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September 25, 2019

More than one in five SMEs are having cash flow problems due to business loans being rejected, according to national data from the September 2019 Scottish Pacific SME Growth Index, out today.

Scottish Pacific CEO Peter Langham said this was the first time that the Index researchers had asked businesses throughout Australia if being declined from a lending product was creating cash flow issues.
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“The fact that one in five businesses is struggling with cash flow because they’ve had business funding rejected is a massive wake up call to SMEs and their advisors to make sure they are funding their business in a way that optimises cash flow,” Mr Langham said.

“A business struggling with cash flow can only stretch working capital so far before something has to give.”

SME Growth Index research is conducted twice yearly by banking analysts East & Partners on behalf of national working capital funder Scottish Pacific.  More than 1000 owners, CEOs or senior financial staff of SMEs across a range of industries and all states, with annual revenues of $A1-20 million, are surveyed.

Business owners consistently name government red tape and compliance as their greatest cash flow issue (nominated this round by almost three-quarters of respondents).

A similar proportion of business owners say they were unable to take on new work because of cash flow problems. Only one in 10 SMEs say they have had no cash flow concerns in the past year.

Mr Langham said more than a quarter of SMEs (27.8%) say they have difficulty meeting tax payments on time. This has crept up from 24.8% 18 months ago.

Many cash flow problems stem from suppliers reducing payment terms and customers paying late – both these issues were named by one in four business owners.

“The impact of poor cash flow on the Australian economy is considerable. East & Partners estimate that this issue costs the SME sector more than $235 billion annually in lost revenue,” Mr Langham said.

“If business owners don’t find new ways to deal with perennial cash flow issues, Australia’s growth potential will continue to be constrained.”

SMEs expecting to grow, but employing fewer staff

September 2019 SME Growth Index findings highlight that a typical Australian SME with $1-20m revenue is:

  • Staying in business longer but employing fewer full- time staff than five years ago (average FTE headcount now is 68, down from 72 last year and 88 in 2014).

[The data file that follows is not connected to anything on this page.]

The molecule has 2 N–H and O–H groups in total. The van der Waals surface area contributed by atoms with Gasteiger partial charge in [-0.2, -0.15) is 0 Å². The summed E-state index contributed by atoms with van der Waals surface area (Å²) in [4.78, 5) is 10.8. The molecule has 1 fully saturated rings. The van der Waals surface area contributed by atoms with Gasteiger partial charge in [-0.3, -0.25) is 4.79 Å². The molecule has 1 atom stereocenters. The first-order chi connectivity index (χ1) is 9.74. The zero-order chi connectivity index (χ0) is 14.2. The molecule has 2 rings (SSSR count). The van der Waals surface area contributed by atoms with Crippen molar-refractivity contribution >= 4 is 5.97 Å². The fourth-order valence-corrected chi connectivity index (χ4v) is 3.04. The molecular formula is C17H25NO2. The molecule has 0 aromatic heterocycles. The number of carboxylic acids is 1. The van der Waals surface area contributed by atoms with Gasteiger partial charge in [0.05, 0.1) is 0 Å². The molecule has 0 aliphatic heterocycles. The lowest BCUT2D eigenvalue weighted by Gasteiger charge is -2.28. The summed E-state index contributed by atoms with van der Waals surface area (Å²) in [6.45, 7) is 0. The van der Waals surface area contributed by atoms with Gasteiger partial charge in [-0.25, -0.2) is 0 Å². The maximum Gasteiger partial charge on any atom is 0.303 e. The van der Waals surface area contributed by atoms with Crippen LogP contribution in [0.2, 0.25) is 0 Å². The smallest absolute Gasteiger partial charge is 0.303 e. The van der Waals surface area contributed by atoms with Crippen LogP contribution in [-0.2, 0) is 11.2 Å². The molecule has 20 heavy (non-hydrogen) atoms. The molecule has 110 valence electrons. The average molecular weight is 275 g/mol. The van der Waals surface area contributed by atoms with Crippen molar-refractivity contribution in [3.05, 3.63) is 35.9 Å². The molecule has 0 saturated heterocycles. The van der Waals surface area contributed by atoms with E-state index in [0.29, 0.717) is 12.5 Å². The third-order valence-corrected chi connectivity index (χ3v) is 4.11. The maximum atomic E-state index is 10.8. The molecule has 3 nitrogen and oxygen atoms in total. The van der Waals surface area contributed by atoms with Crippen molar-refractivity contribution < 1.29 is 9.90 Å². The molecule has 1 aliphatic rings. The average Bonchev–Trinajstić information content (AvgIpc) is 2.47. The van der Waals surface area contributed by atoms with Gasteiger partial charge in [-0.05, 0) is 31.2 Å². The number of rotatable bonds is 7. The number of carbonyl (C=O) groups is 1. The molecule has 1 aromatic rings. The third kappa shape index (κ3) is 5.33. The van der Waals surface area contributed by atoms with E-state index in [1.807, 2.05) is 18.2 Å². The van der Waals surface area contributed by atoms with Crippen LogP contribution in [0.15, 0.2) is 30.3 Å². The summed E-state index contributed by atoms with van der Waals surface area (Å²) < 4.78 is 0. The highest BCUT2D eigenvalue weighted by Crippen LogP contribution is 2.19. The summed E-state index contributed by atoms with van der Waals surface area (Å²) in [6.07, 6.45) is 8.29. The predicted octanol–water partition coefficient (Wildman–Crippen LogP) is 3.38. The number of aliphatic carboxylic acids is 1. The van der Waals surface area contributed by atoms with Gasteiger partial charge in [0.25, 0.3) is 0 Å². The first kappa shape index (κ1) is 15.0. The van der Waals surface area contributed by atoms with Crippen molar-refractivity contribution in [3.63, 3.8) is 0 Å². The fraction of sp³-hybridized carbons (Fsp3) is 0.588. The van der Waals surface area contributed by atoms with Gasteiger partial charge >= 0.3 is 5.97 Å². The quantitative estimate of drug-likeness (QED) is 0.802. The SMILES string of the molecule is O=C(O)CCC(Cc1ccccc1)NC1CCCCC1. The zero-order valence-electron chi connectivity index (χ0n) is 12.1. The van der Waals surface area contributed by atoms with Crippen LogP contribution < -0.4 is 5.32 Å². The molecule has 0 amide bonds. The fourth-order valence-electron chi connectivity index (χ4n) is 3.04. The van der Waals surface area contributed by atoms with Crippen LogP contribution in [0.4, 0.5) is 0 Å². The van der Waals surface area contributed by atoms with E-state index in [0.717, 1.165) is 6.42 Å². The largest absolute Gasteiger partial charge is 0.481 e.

• Expecting modest revenue growth of 2.7% for the remainder of 2019.
  • Not wanting to use personal property to fund their business (yet seven out of ten continue to do so).

Cash flow worsening for increasing number of SMEs

SMEs – whether they are growing, stable or declining – have flagged that their cash flow woes are increasing. The cash flow situation has deteriorated for one in five SMEs, with 7.3% saying it is significantly worse and 12.3% saying it is worse than the previous year.

The percentage of SMEs reporting significantly worse cash flow has doubled since March 2018. In addition, fewer SMEs are reporting significantly better cash flow (22.3%, compared to 26.8% in March 2018).

For the total SME market, there has been a 10-percentage point fall in SMEs who report their cash flow is better or significantly better, falling from 68.9% a year ago to 59.4% this round.

At the other end of the spectrum, a year ago one in 10 SMEs said cash flow was worse or significantly worse – now almost one in five are saying so.

For growth SMEs, almost twice as many as in H1 2018 say their cash flow is worse or significantly worse (21.2%, up from 12.3%).

Business funding and cash flow

Scottish Pacific in partnership with the Australian Small Business and Family Enterprise Ombudsman recently released a comprehensive independent guide outlining a wide range of funding options suitable for different small business needs.

The Business Funding Guide, targeted at advisors such as accountants, brokers and book-keepers, and the FitsME Guide, its short companion for SMEs, are both available as free downloads.

Mr Langham said business owners were gradually looking beyond the banks and their own pockets to fund business growth and to maintain a strong cash flow position.

He said the percentage of business owners who fund their growth via their main bank had halved in the five years of Index research – falling from 38% in 2014 to 18.3% now.

In the latest research, 18.7% of SMEs say they’ll support their revenue growth plans by using non-bank funding.

Only 2.6% of SMEs would not consider using a non-bank lender, down from 4% last year.

Scottish Pacific is Australasia’s largest specialist working capital provider, helping thousands of business owners with the working capital they need to succeed. Scottish Pacific lends to small, medium and large businesses ranging from start-ups to SMEs with revenues of more than $1 billion.


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         Industry Cash flow  Lender
      Award Winners 5 years in a row


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